• Alaskan villages, local wild salmon fisheries and environmentalist groups such as the National Wildlife Federation rejoiced after the EPA announced a final decision under the Clean Water Act blocking a mining operation in Bristol Bay, Alaska.
  • After some bruising criticism from former advocates writing for Bloomberg and Forbes, Impossible laid off approximately 100 people from its 700-person workforce (SF Gate).
  • Supply chain managers wary of shifting trade back to West Coast ports | CNBC
  • Explainer: Spilt milk? Why are the US and Canada fighting over dairy? | Reuters
  • 2023 farm bill discussion highlights concerns about Mexico’s GMO corn import ban | The Hill
  • SHIP It Act Reinforces Urgent Need for Supply Chain Fixes in 2023 | Consumer Brands Association
  • Is the Shipping Crisis on the Mississippi River Coming to an End? What is the Outlook for Spring? | The Scoop

Worth Reading

A Little Too Aged

Silicon Valley Bank published its annual State of the Wine Industry Report last week, looking at culprits for a two-year decline in demand. One unsettling trend is that the only demographic buying more wine is the over-60 crowd. Executive Vice President Rob McMillan explained to The New York Times that a lack of “introductory wines” is hurting the industry’s future prospects: “I’ve been talking about this problem for seven years and we still haven’t reacted.”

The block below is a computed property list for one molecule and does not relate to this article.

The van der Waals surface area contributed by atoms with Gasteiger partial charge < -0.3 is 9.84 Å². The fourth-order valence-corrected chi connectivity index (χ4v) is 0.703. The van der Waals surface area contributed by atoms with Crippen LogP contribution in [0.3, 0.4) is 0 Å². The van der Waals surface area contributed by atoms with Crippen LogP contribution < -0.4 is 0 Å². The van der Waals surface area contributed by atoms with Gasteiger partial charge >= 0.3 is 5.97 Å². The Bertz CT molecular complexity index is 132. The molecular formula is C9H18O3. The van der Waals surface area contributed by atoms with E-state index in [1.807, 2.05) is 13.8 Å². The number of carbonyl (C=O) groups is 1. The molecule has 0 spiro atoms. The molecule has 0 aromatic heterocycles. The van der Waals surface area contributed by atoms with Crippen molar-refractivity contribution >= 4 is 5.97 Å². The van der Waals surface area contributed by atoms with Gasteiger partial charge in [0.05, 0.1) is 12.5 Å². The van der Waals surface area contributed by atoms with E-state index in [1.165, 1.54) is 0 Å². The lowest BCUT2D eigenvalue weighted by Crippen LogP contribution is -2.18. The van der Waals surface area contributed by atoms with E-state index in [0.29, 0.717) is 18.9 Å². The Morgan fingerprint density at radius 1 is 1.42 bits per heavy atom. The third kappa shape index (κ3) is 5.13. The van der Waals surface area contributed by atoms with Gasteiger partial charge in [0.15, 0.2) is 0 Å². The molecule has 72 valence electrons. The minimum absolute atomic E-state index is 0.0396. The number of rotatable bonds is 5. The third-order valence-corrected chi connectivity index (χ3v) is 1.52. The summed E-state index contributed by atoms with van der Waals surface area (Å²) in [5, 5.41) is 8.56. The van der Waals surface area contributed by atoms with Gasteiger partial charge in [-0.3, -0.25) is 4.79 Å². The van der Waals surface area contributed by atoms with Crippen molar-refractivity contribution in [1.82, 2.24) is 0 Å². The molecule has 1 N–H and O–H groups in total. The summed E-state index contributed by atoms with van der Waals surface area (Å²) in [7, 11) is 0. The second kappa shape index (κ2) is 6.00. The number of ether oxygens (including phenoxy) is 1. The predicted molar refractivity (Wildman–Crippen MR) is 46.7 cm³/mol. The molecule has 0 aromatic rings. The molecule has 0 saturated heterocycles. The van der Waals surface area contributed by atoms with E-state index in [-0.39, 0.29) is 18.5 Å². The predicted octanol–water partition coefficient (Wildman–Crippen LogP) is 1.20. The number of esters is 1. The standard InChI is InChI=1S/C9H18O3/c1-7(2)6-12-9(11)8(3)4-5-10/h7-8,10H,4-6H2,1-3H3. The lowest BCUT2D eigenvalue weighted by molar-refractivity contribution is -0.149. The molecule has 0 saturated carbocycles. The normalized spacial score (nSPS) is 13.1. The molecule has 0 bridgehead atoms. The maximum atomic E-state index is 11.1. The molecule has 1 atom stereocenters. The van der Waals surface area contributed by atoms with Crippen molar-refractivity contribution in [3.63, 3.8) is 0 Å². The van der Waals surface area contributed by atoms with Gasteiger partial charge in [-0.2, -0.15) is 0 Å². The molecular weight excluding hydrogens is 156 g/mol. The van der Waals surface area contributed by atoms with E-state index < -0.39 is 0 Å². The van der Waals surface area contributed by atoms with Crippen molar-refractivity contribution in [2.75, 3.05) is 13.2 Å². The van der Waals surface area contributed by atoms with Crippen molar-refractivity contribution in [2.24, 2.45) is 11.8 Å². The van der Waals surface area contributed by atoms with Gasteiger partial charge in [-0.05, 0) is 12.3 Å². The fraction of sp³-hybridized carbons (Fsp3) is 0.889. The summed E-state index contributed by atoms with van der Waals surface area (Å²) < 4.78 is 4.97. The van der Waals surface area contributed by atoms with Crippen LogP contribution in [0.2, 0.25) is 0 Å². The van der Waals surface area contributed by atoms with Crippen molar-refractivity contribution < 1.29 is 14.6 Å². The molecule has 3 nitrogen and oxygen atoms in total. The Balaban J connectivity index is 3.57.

Ultra Hooked

Clearly, older adults are a group of divided tastes. A University of Michigan study found that 13% of those aged 50 to 80 “report signs of food addiction, saying highly processed foods cause problems in their lives on a weekly basis.” The study cited “intense cravings” as the most common symptom. As long as it doesn’t turn out like the ’90s Honeycomb mascot.

Cocoa Chemistry

Researchers at the University of Leeds have studied what makes the texture of chocolate “totally irresistible.” New Food magazine explained that fat plays a key role in lubricating the other ingredients: “The fat layer needs to be on the outer layer of the chocolate, this matters the most, followed by effective coating of the cocoa particles by fat, these help to make chocolate feel so good.” So, coating fat layers, you say …


A Japanese whaling operation has developed a work-around to avoid protesters of whale meat: vending machines. Three machines strategically placed near grocery stores offer whale sashimi, bacon and tinned meat. “61-year-old customer Mami Kashiwabara went straight for whale bacon, her father’s favorite. To her disappointment it was sold out, and she settled for frozen onomi, tail meat that is regarded as a rare delicacy.” (Associated Press)

Taking Stock

The Washington Post’s Aaron Hutcherson consulted the reliable Joy of Cooking to sort out the differences between broth and stock. “Traditionally, broth was made with meat and, sometimes, bones; stock was made with bones, but not necessarily meat. Perhaps it is best to think of stock as an ingredient and broth as more of a destination: a simple clear soup made from meat, poultry, fish, shellfish, or vegetables that is often [eaten] (or sipped) as is.”